I cannot preach about these values and do something else. Then I might as well not teach them this program, they will not believe me. I have to act upon what I preach, then they will trust me.

 

What were the challenges in the first year?

Veronica: a few students refused to participate.  “Why are you teaching us this, what use is it in this time and in the future for my studies?” At some point they realized, not from peer pressure, that this is something they do not get at home and that the teachers want to transfer something to them for their wellbeing. We are not only teachers, we are educators, mentors, and at some point also healers.

Some did want to engage, some just slept, others doodled things in their notebook.  But it was all in the classroom, and they behaved and were asked to not show disrespect.

Then they started to engage in the program in the class, and some of them forgave each other, and a few forgave a few things from the past. All because they could see how they could apply it in their lives.

Isar: The challenge is to get them engaged and participate in the lesson-plan, it is something I had to work on. Because I decided to implement the program in the 9thgrade, I saw the challenge was that the language of the workbook was high level… The children were new at the school, not yet defined as high school students… Some of the text was difficult for them. As we wanted to have them engaged, they had to be able to understand what they are reading otherwise we would lose them. I had to make things easier, more accessible, also content wise. There was for example an item about life decisions, which is not something generally a 9thgraderwould need to do…

 

Could you mention some highlights of changes in the students during the year?

Isar: Generally speaking I see students being more involved in the lesson. And when they are more involved they are more open. It means it did something for them. You cannot open up when it does not touch you. Towards the end we have more students in the classroom and more students raising their hands.

They are all more involved. They do not have to say “this program touched me”. At the age of 15 they do not express themselves in this way. They are not open about their feelings. The fact they want to answer a question says that it meant something to them. Their answers change, showing more tolerance, they speak in a quieter tone. All these things matter, it all helps me to see that this program did something.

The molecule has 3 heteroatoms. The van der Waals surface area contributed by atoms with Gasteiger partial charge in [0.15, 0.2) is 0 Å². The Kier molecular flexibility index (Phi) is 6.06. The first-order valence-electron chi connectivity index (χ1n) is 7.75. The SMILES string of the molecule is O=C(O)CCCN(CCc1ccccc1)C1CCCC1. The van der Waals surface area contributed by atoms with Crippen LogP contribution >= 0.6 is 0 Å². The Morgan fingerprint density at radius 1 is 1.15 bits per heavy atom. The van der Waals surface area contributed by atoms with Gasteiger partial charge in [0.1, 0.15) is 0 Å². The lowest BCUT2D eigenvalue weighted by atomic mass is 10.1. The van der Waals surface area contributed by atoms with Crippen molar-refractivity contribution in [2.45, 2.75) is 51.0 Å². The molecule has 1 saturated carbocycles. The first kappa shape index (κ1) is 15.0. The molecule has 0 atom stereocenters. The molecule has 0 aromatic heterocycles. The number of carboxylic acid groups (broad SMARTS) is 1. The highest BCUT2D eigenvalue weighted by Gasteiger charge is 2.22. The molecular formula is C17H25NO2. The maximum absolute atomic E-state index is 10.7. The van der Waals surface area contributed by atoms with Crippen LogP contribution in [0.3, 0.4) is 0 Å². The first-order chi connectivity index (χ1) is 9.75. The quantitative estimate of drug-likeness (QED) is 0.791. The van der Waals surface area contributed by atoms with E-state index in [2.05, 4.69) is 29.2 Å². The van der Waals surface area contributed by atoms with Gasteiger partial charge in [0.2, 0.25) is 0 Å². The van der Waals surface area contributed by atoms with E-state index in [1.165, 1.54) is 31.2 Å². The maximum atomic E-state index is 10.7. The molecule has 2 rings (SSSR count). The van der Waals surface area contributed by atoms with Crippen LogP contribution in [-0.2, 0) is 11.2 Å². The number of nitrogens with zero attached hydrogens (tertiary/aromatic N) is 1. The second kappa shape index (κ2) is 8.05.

Are some tools from the curriculum used to settle conflicts between students?

Isar: Forgiveness is not only applying it because we teach it. It is a core concept in this school, it is indispensable. The concept was there before the program, it is one of the main core values.

In this school we do not accept violence and take these things very serious. If a student is violent or hurts somebody else, if there is a violation of rights, the Principal, the Counselor staff and the teachers are immediately involved. We have a zero tolerance policy for violence. With the forgiveness program forgiveness became more important and emphasized more in the school. So it has always been a core concept, and further highlighted since the forgiveness program.

 

Hope for the future

Forgiveness is one of the best kept secrets of the human race. We all walk around like we have our act together, that we are OK. But there is not a single human being on this planet who does not have issues, had issues and will have issues of forgiveness. It is part of our human existence on this planet.

Emil: About the younger generation, they are very open. They have come to a natural realization that in order for them to live in peace they have to behave differently than the previous generation. This is my hope for the next generation of this country.

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[1]For more information see https://internationalforgiveness.com/curriculum.htm

“To build peace on desktops” – Interview by Vera de Wit and Eileen McGowan with Emil Haloun, Veronica Tabrani Abu Rahmon and Izar Taha